Here’s a nice little feature on upcycling old books – one of our own passions:
Here’s a nice little feature on upcycling old books – one of our own passions:
CLOSING DATE: WEDNESDAY 29 AUGUST 2012 AT MIDNIGHT.
We are delighted to announce a successful outcome to a recent challenge to our intellectual property, with thanks to the invaluable assistance from ACID (Anti-Copying In Design).
We had such a great response to our 10% off deal so in the spirit of all things Christmas, we’ve decided to extend it for one more week. And this time, we’ll even include a set of 5, handmade gift tags if you spend over £25.00… What are you waiting for?
To brighten up these chilly autumn days here’s a special offer to make your early Christmas shopping all the more worthwhile
10% off !
Just use this exclusive discount code at checkout: autumn11
You can use the code as many times as you like and you’re welcome to share it with your friends and family too. But hurry, offer ends 30 November 2011.
Please tell us about your art and design background: I have a background in knitwear design and illustration and have just completed a degree in design and realisation at London College of fashion. I have a keen interest in sustainability and ethical issues in design and production. My interest in sustainability took me to India with the British Fashion Council, the outcome of which was showcased at London Fashion week in 2009. I started working at Bombus a year and a half ago whilst studying part-time.
Why does Bombus draw their own maps? At Bombus we have a vast collection of maps. However, as many of our maps are vintage, some countries or towns of contemporary interest are not excellently represented. Customers are often keen to have a beach or a modern holiday resort named on their maps. Sometimes it is impossible to find the correct scale of vintage map to fit in Bombus’ signature heart. We never use copies of maps, and therefore it is not possible to ‘zoom’ in or out. Drawing our own maps means that we can create the perfect scale and include any focal points that our customers might require.
Do you think of yourself as an illustrator or a cartographer? I consider myself an illustrator rather than a cartographer. However the accuracy with which I interpret geographical information is of great importance to me. I have found it very interesting to see the level of creative design in each map that I have researched. Bombus maps are certainly inspired by the very rich and colourful history of cartography, but it is also important to us that our maps are representative of Bombus’ own design aesthetic.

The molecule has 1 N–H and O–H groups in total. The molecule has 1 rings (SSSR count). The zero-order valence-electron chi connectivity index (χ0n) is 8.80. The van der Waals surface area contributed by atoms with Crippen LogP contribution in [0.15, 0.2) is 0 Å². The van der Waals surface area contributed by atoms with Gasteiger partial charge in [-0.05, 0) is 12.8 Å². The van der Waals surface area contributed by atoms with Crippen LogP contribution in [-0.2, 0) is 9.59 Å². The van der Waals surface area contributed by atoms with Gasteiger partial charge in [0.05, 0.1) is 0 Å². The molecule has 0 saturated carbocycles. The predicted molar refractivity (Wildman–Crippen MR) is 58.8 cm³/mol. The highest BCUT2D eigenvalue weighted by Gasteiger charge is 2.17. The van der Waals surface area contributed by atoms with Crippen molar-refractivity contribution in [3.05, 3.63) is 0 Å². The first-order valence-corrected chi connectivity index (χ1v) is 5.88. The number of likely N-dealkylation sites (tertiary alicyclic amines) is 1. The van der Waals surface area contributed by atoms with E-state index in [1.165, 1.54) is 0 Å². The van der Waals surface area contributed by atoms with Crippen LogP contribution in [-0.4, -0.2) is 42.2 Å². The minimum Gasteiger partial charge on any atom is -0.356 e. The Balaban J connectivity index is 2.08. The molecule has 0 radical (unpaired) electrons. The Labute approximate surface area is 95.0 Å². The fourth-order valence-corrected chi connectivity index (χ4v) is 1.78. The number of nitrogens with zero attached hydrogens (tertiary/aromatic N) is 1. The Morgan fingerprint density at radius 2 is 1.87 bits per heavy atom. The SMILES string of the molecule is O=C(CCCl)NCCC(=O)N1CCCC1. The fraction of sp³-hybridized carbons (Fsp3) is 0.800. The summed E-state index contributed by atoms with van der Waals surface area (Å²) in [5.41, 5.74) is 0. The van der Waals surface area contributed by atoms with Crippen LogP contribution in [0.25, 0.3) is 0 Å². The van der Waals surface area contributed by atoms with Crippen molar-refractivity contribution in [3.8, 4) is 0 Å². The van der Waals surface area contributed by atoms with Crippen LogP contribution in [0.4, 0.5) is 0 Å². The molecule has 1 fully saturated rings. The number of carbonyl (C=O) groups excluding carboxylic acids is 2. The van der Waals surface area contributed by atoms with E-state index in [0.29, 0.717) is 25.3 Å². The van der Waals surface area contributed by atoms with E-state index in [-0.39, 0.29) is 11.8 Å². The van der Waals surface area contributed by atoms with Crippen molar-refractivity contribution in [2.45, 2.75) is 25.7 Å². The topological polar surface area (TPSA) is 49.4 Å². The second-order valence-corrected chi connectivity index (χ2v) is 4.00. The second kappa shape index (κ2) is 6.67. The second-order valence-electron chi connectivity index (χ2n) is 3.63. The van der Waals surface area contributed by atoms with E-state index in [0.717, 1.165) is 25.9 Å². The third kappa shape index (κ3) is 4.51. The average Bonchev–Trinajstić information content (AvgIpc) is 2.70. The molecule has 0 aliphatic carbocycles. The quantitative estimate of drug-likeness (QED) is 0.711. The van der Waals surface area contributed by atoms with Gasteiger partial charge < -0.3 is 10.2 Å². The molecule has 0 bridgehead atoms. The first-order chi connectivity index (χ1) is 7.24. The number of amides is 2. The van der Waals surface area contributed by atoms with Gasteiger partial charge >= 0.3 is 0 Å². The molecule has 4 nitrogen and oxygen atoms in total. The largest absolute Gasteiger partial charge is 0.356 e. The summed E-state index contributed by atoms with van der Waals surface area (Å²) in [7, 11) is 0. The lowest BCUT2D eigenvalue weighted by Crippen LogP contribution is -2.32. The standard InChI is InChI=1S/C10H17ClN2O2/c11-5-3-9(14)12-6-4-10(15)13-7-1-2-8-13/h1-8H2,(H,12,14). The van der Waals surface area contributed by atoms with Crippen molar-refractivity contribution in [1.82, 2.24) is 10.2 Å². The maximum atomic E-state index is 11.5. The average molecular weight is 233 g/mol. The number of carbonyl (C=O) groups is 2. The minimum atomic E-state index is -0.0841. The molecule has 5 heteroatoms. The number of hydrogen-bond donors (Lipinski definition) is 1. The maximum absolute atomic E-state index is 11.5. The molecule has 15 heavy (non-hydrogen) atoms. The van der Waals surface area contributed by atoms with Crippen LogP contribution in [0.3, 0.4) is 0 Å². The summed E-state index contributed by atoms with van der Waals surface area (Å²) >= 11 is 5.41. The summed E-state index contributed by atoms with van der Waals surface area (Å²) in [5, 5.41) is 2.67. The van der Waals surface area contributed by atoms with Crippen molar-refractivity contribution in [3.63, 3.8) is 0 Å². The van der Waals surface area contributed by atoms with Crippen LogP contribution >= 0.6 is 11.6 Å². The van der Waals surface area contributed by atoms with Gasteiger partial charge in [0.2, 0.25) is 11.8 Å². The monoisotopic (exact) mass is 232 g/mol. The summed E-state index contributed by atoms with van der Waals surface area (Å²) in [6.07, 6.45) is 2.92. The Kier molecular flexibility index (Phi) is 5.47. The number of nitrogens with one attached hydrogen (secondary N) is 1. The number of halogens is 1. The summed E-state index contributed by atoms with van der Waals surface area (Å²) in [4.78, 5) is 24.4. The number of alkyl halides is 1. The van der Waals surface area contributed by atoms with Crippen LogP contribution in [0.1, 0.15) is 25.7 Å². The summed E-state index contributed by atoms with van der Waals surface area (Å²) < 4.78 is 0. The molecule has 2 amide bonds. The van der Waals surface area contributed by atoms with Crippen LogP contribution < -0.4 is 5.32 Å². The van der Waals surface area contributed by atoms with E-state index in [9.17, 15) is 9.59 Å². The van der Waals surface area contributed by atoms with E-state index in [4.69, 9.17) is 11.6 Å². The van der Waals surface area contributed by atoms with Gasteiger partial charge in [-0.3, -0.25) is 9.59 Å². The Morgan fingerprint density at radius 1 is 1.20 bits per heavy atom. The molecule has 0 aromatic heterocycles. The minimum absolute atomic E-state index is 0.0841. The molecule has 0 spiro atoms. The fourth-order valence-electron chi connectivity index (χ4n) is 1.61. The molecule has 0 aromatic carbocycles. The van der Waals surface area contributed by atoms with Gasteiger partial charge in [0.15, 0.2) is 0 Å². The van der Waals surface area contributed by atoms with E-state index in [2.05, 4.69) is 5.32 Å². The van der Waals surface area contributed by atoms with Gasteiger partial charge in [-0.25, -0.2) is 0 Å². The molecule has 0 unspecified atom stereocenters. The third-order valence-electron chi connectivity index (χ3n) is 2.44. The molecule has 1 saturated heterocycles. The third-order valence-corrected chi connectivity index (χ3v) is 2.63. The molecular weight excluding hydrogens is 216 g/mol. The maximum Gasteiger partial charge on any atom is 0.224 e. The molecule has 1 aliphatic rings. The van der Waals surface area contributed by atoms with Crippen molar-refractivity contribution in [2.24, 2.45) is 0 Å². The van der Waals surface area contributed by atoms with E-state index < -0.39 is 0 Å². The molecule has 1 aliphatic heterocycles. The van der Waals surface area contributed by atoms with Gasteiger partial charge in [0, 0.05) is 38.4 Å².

Could you please describe a ‘typical’ workflow when working on an illustration of a map I begin each illustration by looking at several maps in different styles as inspiration. These come from our own collection or from online research. I begin all illustrations by meticulously hand drawing before transferring the images to computer to edit and complete. The process is a highly collaborative one, with each map being discussed at length with everyone at Bombus until we all agree that it is ready to use.
What tools do you use, hardware and software? I use pen, ink and water colour. I scan several hand-drawn images and use a combination of Adobe Photoshop and Illustrator to complete the images. We print the maps onto vintage paper that we recycle and select from atlases or old books.
How do you choose colours? Bombus’ colour palate is inspired by our favourite maps. We often find our favourite colour combinations in geographical charts and graphs. If we find a particularly striking one, it goes on our giant mood board in the studio. Several of the staff at Bombus have a background in textiles and have good training in colour theory. As a weaver Amelia is an especially good colour resource.
What do you draw on for inspiration? Apart from the maps in our collection we have a vast resource of design books at the studio. In addition to this we have books on most subjects including gardening, children’s stories, insects, birds and even anatomy. We all regularly take time to choose our favourite images for the mood board. Personally I find textile books very useful for research and inspiration. The textures of weave and knit structures are often used in Bombus maps, as are geometric patterns and shapes found in nature. Use of texture is definitely as important as colour to me. I think working in countryside has a great impact on our work. It is hard to run out of inspiration in a thatched barn on a farm. There is design information wherever you look!
What can students do to prepare themselves to become a good illustrator? I joined Bombus just one day a week for work experience. I think Amelia took me on because I was prepared to work hard and passionately, even though I was still a student at the time. Apart from working hard I think being very observant is the most important part of being an illustrator. It is important to be patient and be open to continual learning. Sometimes a map illustration can take days or weeks to get right. I am still going back to some of my earlier designs and re working them.
What is your favourite part of being Bombus’ in-house illustrator? I love the community spirit of working at Bombus. We are all friends and have great fun together, however busy we are with orders we always have a cooked, shared lunch which we take turns in making. We all muck in to every part of the design and production process and are all very respectful of each other’s talents. Amelia also sees it as very important that our own practice is nurtured at work and sees our very individual talents as assets.
Being given the opportunity to work as an illustrator at this early stage in my career is very rare and wonderful opportunity. I feel extremely fortunate to love my job and genuinely look forward to work every day.
We met Bea, who was also an exhibitor at the Creek Creative Designers Fair in Faversham, Kent in May. She is a graduate from Chelsea School of Art and Design and has been accepted onto an MA at The RCA to study Woven Textiles. This is the same course that Amelia, the director of Bombus graduated from and so the two had quite an affinity.